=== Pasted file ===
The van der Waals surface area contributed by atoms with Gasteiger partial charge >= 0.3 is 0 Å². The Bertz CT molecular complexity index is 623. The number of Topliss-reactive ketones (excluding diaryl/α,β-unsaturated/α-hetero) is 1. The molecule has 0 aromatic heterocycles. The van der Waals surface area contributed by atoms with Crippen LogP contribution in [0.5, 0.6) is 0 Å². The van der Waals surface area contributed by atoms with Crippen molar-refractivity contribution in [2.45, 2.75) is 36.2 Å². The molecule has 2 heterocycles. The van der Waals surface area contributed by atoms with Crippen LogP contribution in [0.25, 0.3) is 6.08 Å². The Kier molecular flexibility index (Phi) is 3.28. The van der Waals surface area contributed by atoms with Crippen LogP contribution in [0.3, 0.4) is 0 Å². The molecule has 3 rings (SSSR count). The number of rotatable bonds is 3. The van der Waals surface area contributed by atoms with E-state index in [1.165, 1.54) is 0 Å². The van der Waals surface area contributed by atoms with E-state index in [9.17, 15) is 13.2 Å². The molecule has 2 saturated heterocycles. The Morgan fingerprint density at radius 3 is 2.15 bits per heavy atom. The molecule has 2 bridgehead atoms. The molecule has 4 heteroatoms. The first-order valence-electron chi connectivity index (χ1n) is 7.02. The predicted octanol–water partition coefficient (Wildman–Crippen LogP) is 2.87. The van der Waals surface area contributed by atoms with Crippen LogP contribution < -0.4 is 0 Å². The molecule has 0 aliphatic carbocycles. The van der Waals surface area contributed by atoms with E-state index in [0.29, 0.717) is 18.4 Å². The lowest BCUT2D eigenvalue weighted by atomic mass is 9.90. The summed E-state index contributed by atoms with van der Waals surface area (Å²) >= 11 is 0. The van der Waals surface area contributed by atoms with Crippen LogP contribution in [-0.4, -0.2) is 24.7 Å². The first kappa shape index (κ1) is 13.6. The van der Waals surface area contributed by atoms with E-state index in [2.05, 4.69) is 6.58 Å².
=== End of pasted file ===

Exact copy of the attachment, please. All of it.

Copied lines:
The van der Waals surface area contributed by atoms with Gasteiger partial charge >= 0.3 is 0 Å². The Bertz CT molecular complexity index is 623. The number of Topliss-reactive ketones (excluding diaryl/α,β-unsaturated/α-hetero) is 1. The molecule has 0 aromatic heterocycles. The van der Waals surface area contributed by atoms with Crippen LogP contribution in [0.5, 0.6) is 0 Å². The van der Waals surface area contributed by atoms with Crippen molar-refractivity contribution in [2.45, 2.75) is 36.2 Å². The molecule has 2 heterocycles. The van der Waals surface area contributed by atoms with Crippen LogP contribution in [0.25, 0.3) is 6.08 Å². The Kier molecular flexibility index (Phi) is 3.28. The van der Waals surface area contributed by atoms with Crippen LogP contribution in [0.3, 0.4) is 0 Å². The molecule has 3 rings (SSSR count). The number of rotatable bonds is 3. The van der Waals surface area contributed by atoms with E-state index in [1.165, 1.54) is 0 Å². The van der Waals surface area contributed by atoms with E-state index in [9.17, 15) is 13.2 Å². The molecule has 2 saturated heterocycles. The Morgan fingerprint density at radius 3 is 2.15 bits per heavy atom. The molecule has 2 bridgehead atoms. The molecule has 4 heteroatoms. The first-order valence-electron chi connectivity index (χ1n) is 7.02. The predicted octanol–water partition coefficient (Wildman–Crippen LogP) is 2.87. The van der Waals surface area contributed by atoms with Crippen LogP contribution < -0.4 is 0 Å². The molecule has 0 aliphatic carbocycles. The van der Waals surface area contributed by atoms with E-state index in [0.29, 0.717) is 18.4 Å². The lowest BCUT2D eigenvalue weighted by atomic mass is 9.90. The summed E-state index contributed by atoms with van der Waals surface area (Å²) >= 11 is 0. The van der Waals surface area contributed by atoms with Crippen LogP contribution in [-0.4, -0.2) is 24.7 Å². The first kappa shape index (κ1) is 13.6. The van der Waals surface area contributed by atoms with E-state index in [2.05, 4.69) is 6.58 Å².